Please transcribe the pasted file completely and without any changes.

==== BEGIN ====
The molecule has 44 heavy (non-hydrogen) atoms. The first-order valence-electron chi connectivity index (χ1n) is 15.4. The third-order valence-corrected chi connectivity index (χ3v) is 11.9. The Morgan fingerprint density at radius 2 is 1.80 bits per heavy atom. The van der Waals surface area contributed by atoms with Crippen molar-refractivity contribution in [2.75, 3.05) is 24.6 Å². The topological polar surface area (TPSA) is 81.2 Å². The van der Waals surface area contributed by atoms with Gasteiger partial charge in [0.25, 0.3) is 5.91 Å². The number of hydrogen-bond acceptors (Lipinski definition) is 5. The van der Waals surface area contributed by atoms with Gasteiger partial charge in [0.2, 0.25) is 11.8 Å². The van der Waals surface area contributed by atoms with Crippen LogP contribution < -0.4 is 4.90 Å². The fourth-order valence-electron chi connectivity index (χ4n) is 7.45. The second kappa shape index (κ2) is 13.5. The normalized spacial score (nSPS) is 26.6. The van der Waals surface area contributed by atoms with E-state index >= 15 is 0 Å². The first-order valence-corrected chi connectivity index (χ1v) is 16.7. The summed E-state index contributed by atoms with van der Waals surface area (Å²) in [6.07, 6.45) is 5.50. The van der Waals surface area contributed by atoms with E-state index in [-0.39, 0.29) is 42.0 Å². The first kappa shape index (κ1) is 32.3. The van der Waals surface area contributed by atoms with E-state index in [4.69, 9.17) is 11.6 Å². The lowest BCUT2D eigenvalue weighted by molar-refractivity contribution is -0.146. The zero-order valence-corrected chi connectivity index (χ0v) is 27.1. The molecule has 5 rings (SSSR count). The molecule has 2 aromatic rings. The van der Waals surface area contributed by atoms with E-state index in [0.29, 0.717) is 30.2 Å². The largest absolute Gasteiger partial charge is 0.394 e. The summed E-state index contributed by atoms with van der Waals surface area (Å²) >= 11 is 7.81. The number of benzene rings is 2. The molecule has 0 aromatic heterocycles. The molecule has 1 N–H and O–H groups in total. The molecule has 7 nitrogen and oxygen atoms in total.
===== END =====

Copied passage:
The molecule has 44 heavy (non-hydrogen) atoms. The first-order valence-electron chi connectivity index (χ1n) is 15.4. The third-order valence-corrected chi connectivity index (χ3v) is 11.9. The Morgan fingerprint density at radius 2 is 1.80 bits per heavy atom. The van der Waals surface area contributed by atoms with Crippen molar-refractivity contribution in [2.75, 3.05) is 24.6 Å². The topological polar surface area (TPSA) is 81.2 Å². The van der Waals surface area contributed by atoms with Gasteiger partial charge in [0.25, 0.3) is 5.91 Å². The number of hydrogen-bond acceptors (Lipinski definition) is 5. The van der Waals surface area contributed by atoms with Gasteiger partial charge in [0.2, 0.25) is 11.8 Å². The van der Waals surface area contributed by atoms with Crippen LogP contribution < -0.4 is 4.90 Å². The fourth-order valence-electron chi connectivity index (χ4n) is 7.45. The second kappa shape index (κ2) is 13.5. The normalized spacial score (nSPS) is 26.6. The van der Waals surface area contributed by atoms with E-state index >= 15 is 0 Å². The first-order valence-corrected chi connectivity index (χ1v) is 16.7. The summed E-state index contributed by atoms with van der Waals surface area (Å²) in [6.07, 6.45) is 5.50. The van der Waals surface area contributed by atoms with E-state index in [-0.39, 0.29) is 42.0 Å². The first kappa shape index (κ1) is 32.3. The van der Waals surface area contributed by atoms with E-state index in [4.69, 9.17) is 11.6 Å². The lowest BCUT2D eigenvalue weighted by molar-refractivity contribution is -0.146. The zero-order valence-corrected chi connectivity index (χ0v) is 27.1. The molecule has 5 rings (SSSR count). The molecule has 2 aromatic rings. The van der Waals surface area contributed by atoms with E-state index in [0.29, 0.717) is 30.2 Å². The largest absolute Gasteiger partial charge is 0.394 e. The summed E-state index contributed by atoms with van der Waals surface area (Å²) >= 11 is 7.81. The number of benzene rings is 2. The molecule has 0 aromatic heterocycles. The molecule has 1 N–H and O–H groups in total. The molecule has 7 nitrogen and oxygen atoms in total.